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Obstructive Sleep Apnea
Obstructive sleep apnea is a condition in which patients experience multiple pauses in their breathing during sleep. These pauses typically last at least ten seconds, and patients with this sleep disorder often notice daytime sleepiness, loud snoring, a dry mouth upon waking, morning headaches, and nighttime sweating. Individuals could also have elevated blood pressure, and depression and irritability are common. Asthma increases the risk of sleep apnea, and patients who have chronic nasal congestion, including that which is associated with nasal polyps, are also at an elevated risk of this form of apnea. In fact, obstructive sleep apnea is a potential complication of untreated nasal polyps.
To diagnose sleep apnea, physicians will perform sleep studies at a specialized facility, and they will also check the patient's mouth, throat, and nose for the presence of extra tissue, polyps, or other abnormalities. Treatment options for this condition include positive airway pressure machines, mouthpieces, and surgery to remove tissue or stimulate the upper airways. Lifestyle changes such as weight loss, reduced alcohol consumption, and changes in sleeping position might be recommended as well.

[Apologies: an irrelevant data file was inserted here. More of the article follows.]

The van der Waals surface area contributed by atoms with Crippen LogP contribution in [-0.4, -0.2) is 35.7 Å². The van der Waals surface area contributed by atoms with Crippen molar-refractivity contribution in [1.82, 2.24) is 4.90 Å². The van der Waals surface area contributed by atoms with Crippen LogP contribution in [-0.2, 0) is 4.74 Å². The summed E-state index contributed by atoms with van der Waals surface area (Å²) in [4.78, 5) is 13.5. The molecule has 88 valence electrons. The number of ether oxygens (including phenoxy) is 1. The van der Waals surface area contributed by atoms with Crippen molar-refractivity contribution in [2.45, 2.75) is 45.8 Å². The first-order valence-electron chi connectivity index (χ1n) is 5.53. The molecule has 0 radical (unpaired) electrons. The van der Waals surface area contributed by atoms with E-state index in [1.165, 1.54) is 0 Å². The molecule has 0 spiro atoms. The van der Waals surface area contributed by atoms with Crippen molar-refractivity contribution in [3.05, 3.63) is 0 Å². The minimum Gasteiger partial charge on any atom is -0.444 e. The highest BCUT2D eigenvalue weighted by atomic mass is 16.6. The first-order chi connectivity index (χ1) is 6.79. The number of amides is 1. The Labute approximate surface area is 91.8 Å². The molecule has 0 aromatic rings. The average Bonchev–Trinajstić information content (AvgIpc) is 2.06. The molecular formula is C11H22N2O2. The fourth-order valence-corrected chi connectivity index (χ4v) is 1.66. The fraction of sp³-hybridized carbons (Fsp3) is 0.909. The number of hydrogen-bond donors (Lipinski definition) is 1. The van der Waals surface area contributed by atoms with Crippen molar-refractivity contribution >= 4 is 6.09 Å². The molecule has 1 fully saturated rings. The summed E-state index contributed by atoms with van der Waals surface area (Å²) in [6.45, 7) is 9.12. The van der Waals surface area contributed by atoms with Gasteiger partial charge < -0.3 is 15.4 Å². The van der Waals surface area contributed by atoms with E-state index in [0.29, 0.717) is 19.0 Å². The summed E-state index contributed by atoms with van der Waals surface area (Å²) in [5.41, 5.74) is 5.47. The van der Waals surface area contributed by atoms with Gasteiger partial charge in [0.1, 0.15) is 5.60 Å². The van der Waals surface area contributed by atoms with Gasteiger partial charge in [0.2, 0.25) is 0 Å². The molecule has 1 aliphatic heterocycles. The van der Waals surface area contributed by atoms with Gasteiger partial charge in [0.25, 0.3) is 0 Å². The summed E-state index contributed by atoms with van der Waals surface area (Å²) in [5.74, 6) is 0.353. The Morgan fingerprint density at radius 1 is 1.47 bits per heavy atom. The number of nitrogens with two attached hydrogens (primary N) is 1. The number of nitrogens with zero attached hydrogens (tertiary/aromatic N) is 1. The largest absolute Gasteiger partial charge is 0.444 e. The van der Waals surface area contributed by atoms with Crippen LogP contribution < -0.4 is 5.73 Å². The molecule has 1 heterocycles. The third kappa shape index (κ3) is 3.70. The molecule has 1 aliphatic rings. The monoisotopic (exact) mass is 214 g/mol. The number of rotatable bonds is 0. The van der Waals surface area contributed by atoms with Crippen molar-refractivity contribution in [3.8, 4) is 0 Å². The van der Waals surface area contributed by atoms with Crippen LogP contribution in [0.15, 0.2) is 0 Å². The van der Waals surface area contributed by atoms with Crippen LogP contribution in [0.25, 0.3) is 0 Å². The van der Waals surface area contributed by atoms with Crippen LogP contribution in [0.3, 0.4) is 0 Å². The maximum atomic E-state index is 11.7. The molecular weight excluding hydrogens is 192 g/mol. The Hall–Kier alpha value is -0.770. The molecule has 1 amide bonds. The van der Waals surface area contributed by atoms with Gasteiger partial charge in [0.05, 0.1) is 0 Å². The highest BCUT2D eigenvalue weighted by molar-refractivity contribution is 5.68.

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Sinus infections occur when the tissue lining the sinuses becomes inflamed. Nasal polyps may trigger these infections, and they could also develop as a result of the common cold, allergic rhinitis, or a deviated septum. Patients with an acute sinus infection could experience coughing, congestion, facial pain, a runny nose, and a loss of their sense of smell. Fever, headaches, bad breath, and dental pain may be present too. Chronic sinus infection patients could have these symptoms for at least three months, and they may also notice pus in the nasal cavity. Mild infections might be treatable with over-the-counter decongestants. However, more serious infections and chronic infections will likely require treatment with antibiotics or steroids, and antihistamines might be necessary for some patients. To reduce pain and other symptoms, doctors may recommend patients use warm compresses and saline nasal drops or sprays at home. Individuals who have sinus infections will normally need to have follow-up appointments with their doctor.